Magistrate finds for police offended by language Court canes curse at cops
A TOWNSVILLE magistrate has ruled that it is unacceptable to call police ‘‘ c*** s’’ after a 20-year-old labourer lost a court fight challenging his use of the swear word against two officers who saved him from an angry mob at a Pimlico party.
Magistrate Rod Madsen yesterday f ound Zachary Shane Robertson guilty of public nuisance and obstructing police after a trial a t t h e T o wns v i l l e Magistrates Court, ordering he pay a $ 1200 fine.
Pol i c e p r o s e c ut o r
Con- stable Amanda McKay said the slur was made when police intervened in an allout-attack on Robertson at an after-party of the Townsville Cup racing carnival in an Alroy St home on July 24, 2010, around 11pm.
Constable Timothy Madsen and Constable Ross Bond, the recipients of the insult, both gave evidence they initially saw two men chasing the defendant from the backyard to the front yard.
The officers heard a female yell out ‘‘ someone help him’’ and they jumped a fence as Robertson was pushed to the ground then a crowd started punching and kicking into him.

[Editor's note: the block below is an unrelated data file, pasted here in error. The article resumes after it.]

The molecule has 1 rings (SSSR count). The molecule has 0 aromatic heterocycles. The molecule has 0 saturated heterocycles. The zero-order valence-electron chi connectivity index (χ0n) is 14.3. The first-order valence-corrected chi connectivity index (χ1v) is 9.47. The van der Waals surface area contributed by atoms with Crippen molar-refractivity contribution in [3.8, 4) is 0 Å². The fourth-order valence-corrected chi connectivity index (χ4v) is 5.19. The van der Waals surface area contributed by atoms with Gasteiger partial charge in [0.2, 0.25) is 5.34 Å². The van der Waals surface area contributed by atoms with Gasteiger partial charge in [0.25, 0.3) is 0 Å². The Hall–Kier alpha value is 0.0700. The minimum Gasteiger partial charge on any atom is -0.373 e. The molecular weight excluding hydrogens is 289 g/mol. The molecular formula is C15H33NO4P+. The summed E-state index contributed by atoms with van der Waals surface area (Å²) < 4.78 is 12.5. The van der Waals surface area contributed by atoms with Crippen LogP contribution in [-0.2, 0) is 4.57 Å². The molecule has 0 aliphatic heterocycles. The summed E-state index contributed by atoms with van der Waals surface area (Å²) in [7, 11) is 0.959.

‘‘ He was trying to fight back but it was a lost cause
I do not consider the police officers should be disbelieved that they were offended. The utterance was vehement
called ‘‘ c*** s’’ and the pair didn’t think the slur should be part of the vernacular.
Defence l awyer Nathan Smith argued that his client, who had been drinking since 11am, used ‘‘ non-threatening language’’ which had lost its affect due to the frequency it was used in conversation.
‘ ‘ Police have heard the word c*** many times and should not be offended by the particular word,’’ he said.
But Magistrate Madsen ruled the expression was offensive to most people despite its use in books, film and on television.
The magistrate said no one should accept obscene language directed at them, including police officers who were not in any special category when compared to the general public.
‘ ‘ I do not consider the police officers should be disbelieved that they were offended. The utterance was vehement,’’ Mr Madsen said.
‘‘ The defendant must have know it would carry an extra sting – particularly in circumstances where the police were going to his aid.’’
Robertson had a conviction recorded against his name and he was fined $ 600 for each of the offences.